She continued these severe penances for fourteen years without relaxation. At these times she offered to Him all her mortifications and penances in expiation for offenses against His Divine Majesty, for the idolatry of her country, the conversion of sinners and for the souls in Purgatory. Throughout this time Jesus revealed Himself to her frequently, flooding her soul with such inexpressible peace and joy as to leave her in ecstasy four hours.

In her final illness she asked the Lord to increase her sufferings and with them the love in her heart. She died at the age of 31 on August 30, 1617. Many miracles were reported to be worked through her intercession after her death.

St. Rose of Lima was beatified by Pope Clement IX in 1667 and canonized in 1671 by Pope Clement X. She was the first saint of the New World of the Americas. She is the patroness of the South America, especially Peru, the Philippines, India, Santa Rosa, California, florists and gardeners, embroiderers and people ridiculed for their piety. She is represented wearing a crown of roses.

The following is from the Office of Readings of the Liturgy of the Hours, August 23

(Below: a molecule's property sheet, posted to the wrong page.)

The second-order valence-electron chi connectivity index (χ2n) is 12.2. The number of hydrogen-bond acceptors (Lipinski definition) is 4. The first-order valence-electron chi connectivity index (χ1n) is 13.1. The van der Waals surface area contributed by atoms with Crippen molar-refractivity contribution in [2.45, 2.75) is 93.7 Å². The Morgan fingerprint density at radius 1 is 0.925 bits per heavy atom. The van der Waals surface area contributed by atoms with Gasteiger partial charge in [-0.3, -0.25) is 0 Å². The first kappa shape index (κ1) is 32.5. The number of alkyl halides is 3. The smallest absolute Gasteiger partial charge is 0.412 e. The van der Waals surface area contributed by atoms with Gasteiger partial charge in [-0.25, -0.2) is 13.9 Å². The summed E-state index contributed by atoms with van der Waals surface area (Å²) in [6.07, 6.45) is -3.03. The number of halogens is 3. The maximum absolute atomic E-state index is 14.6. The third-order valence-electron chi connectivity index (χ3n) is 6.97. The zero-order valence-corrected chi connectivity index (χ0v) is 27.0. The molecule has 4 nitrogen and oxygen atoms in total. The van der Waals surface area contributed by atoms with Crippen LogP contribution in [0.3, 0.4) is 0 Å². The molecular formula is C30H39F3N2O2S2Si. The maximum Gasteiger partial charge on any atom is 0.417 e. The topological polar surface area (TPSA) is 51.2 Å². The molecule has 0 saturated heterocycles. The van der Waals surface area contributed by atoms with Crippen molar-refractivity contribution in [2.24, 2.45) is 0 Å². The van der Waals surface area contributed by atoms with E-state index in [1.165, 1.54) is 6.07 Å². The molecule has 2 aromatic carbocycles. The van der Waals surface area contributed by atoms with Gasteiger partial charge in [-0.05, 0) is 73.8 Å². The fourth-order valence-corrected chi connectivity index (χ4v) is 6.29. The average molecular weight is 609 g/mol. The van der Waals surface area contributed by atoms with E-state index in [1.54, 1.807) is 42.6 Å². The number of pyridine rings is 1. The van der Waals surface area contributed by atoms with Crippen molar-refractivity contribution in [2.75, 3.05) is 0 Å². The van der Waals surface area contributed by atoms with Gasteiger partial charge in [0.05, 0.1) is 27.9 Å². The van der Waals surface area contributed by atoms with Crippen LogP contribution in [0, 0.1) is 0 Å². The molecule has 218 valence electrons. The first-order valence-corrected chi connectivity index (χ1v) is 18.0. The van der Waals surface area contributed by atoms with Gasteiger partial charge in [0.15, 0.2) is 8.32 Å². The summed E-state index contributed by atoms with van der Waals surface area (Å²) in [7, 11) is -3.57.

It is found on the following website:

Our Lord and Savior lifted up his voice and said with incomparable majesty: "Let all men know that grace comes after tribulation. Let them know that without the burden of afflictions it is impossible to reach the height of grace. Let them know that the gifts of grace increase as the struggles increase. Let men take care not to stray and be deceived. This is the only true stairway to paradise, and without the cross they can find no road to climb to heaven."

When I heard these words, a strong force came upon me and seemed to place me in the middle of a street, so that I might say in a loud voice to people of every age, sex and status: "Hear, O people; hear, O nations. I am warning you about the commandment of Christ by using words that came from his own lips: We cannot obtain grace unless we suffer afflictions. We must heap trouble upon trouble to attain a deep participation in the divine nature, the glory of the sons of God and perfect happiness of soul."

That same force strongly urged me to proclaim the beauty of divine grace. It pressed me so that my breath came slow and forced me to sweat and pant. I felt as if my soul could no longer be kept in the prison of the body, but that it had burst its chains and was free and alone and was going very swiftly through the whole world saying:

"If only mortals would learn how great it is to possess divine grace, how beautiful, how noble, how precious. How many riches it hides within itself, how many joys and delights! Without doubt they would devote all their care and concern to winning for themselves pains and afflictions. All men throughout the world would seek trouble, infirmities and torments, instead of good fortune, in order to attain the unfathomable treasure of grace. This is the reward and the final gain of patience. No one would complain about his cross or about troubles that may happen to him, if he would come to know the scales on which they are weighed when they are distributed to men."